TRIPOLI (Reuters) - Peace talks between Libya’s warring factions and the two governments they back will start within days, a U.N. special envoy said on Monday, after efforts to bring together senior representatives from both sides in Geneva failed last month.
Libya has been in chaos since a NATO-backed revolt ousted Muammar Gaddafi nearly four years ago and its rival governments are kept in power by armed groups which Western powers fear are dragging the country into full-scale civil war.
Last month, the U.N. managed to bring some members of the factions to talks in Geneva but the Tripoli-based parliament known as GNC wanted the dialogue to take place inside Libya.
“It has been agreed to hold the next round of the peace talks in Libya within days,” U.N. Special Envoy Bernadino Leon told reporters after meeting GNC officials in Tripoli.
He gave no venue or exact date.
Leon said the world body would talk first to military leaders to arrange a ceasefire before talks could start.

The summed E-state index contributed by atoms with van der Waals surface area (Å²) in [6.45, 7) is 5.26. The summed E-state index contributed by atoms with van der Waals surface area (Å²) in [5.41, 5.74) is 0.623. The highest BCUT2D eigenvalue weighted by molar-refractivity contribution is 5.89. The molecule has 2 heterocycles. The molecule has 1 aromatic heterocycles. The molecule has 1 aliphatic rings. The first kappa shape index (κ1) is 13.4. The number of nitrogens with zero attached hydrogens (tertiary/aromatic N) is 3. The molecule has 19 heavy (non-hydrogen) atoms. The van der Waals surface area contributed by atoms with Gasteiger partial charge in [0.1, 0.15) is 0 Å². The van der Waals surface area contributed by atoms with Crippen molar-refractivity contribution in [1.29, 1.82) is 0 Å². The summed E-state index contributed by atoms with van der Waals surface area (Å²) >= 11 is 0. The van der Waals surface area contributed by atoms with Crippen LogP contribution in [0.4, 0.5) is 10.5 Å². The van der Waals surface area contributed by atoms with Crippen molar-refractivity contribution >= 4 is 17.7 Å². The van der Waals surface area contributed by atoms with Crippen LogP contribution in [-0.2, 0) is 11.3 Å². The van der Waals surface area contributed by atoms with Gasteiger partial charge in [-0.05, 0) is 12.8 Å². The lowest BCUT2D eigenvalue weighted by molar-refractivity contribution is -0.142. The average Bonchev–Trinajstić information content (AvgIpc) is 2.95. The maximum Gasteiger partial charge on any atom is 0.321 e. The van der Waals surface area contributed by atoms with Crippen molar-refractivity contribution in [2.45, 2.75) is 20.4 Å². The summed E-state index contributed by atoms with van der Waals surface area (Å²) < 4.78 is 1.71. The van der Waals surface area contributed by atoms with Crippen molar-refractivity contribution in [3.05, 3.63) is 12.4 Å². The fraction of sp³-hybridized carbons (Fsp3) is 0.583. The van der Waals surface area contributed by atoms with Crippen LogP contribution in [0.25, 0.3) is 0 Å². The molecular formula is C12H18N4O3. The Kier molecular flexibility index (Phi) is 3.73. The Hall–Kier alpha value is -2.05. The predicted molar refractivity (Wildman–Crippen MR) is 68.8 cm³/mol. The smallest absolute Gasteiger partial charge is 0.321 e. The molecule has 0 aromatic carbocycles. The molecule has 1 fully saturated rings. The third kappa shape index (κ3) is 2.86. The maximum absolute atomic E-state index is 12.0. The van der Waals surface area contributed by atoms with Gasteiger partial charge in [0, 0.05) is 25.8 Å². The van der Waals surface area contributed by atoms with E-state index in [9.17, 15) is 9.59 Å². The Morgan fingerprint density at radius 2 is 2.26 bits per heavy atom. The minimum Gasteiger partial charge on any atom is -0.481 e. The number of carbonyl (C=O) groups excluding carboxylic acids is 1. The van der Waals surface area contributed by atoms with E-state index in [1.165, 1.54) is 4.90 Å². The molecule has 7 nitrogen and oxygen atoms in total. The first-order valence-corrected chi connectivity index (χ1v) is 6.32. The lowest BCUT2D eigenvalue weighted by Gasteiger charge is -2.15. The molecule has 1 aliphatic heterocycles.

The first U.N.-sponsored round of talks in the southern city of Ghadames were in September and made no progress.
Libya’s internationally recognised government under Prime Minister Abdullah al-Thinni and its elected House of Representatives are based in the east of the country after a group called Libya Dawn seized Tripoli last summer, set up its own administration and reinstated the old parliament.
A partial ceasefire declared last month has largely held in several parts of the oil-producing desert nation.
Writing by Ulf Laessing; Editing by Louise Ireland